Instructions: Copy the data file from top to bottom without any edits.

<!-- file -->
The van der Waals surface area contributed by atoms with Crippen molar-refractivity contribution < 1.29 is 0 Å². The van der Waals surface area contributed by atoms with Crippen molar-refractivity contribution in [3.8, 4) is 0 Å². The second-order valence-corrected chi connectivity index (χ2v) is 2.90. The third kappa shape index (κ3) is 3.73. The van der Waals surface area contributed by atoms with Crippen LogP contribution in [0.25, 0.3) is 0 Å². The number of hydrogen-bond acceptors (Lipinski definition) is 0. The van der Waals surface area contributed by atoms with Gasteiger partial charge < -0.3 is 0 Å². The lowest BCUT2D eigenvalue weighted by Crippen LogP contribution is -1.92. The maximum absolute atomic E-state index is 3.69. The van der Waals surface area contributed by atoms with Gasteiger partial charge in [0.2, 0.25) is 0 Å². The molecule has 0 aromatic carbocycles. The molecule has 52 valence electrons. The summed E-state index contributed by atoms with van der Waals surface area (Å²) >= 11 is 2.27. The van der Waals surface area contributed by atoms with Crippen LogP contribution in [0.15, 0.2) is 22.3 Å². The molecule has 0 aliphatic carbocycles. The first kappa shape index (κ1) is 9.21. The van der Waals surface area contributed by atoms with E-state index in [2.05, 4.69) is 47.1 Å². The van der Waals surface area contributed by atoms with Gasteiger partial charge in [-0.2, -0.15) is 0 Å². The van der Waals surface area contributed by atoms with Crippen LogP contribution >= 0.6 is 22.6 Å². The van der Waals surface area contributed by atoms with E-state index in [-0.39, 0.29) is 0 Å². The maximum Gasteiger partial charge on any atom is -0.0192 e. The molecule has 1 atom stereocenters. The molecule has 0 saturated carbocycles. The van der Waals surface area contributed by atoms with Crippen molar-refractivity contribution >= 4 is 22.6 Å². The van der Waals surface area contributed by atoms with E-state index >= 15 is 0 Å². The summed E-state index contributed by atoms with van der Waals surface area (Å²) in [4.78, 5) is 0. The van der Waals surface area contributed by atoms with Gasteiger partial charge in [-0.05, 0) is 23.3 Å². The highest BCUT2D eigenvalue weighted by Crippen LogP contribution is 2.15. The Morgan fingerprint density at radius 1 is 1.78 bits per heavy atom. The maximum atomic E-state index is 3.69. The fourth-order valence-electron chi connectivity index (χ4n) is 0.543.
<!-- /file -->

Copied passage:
The van der Waals surface area contributed by atoms with Crippen molar-refractivity contribution < 1.29 is 0 Å². The van der Waals surface area contributed by atoms with Crippen molar-refractivity contribution in [3.8, 4) is 0 Å². The second-order valence-corrected chi connectivity index (χ2v) is 2.90. The third kappa shape index (κ3) is 3.73. The van der Waals surface area contributed by atoms with Crippen LogP contribution in [0.25, 0.3) is 0 Å². The number of hydrogen-bond acceptors (Lipinski definition) is 0. The van der Waals surface area contributed by atoms with Gasteiger partial charge < -0.3 is 0 Å². The lowest BCUT2D eigenvalue weighted by Crippen LogP contribution is -1.92. The maximum absolute atomic E-state index is 3.69. The van der Waals surface area contributed by atoms with Gasteiger partial charge in [0.2, 0.25) is 0 Å². The molecule has 0 aromatic carbocycles. The molecule has 52 valence electrons. The summed E-state index contributed by atoms with van der Waals surface area (Å²) >= 11 is 2.27. The van der Waals surface area contributed by atoms with Crippen LogP contribution in [0.15, 0.2) is 22.3 Å². The molecule has 0 aliphatic carbocycles. The first kappa shape index (κ1) is 9.21. The van der Waals surface area contributed by atoms with E-state index in [2.05, 4.69) is 47.1 Å². The van der Waals surface area contributed by atoms with Gasteiger partial charge in [-0.2, -0.15) is 0 Å². The van der Waals surface area contributed by atoms with Crippen LogP contribution >= 0.6 is 22.6 Å². The van der Waals surface area contributed by atoms with E-state index in [-0.39, 0.29) is 0 Å². The maximum Gasteiger partial charge on any atom is -0.0192 e. The molecule has 1 atom stereocenters. The molecule has 0 saturated carbocycles. The van der Waals surface area contributed by atoms with Crippen molar-refractivity contribution >= 4 is 22.6 Å². The van der Waals surface area contributed by atoms with E-state index >= 15 is 0 Å². The summed E-state index contributed by atoms with van der Waals surface area (Å²) in [4.78, 5) is 0. The van der Waals surface area contributed by atoms with Gasteiger partial charge in [-0.05, 0) is 23.3 Å². The highest BCUT2D eigenvalue weighted by Crippen LogP contribution is 2.15. The Morgan fingerprint density at radius 1 is 1.78 bits per heavy atom. The maximum atomic E-state index is 3.69. The fourth-order valence-electron chi connectivity index (χ4n) is 0.543.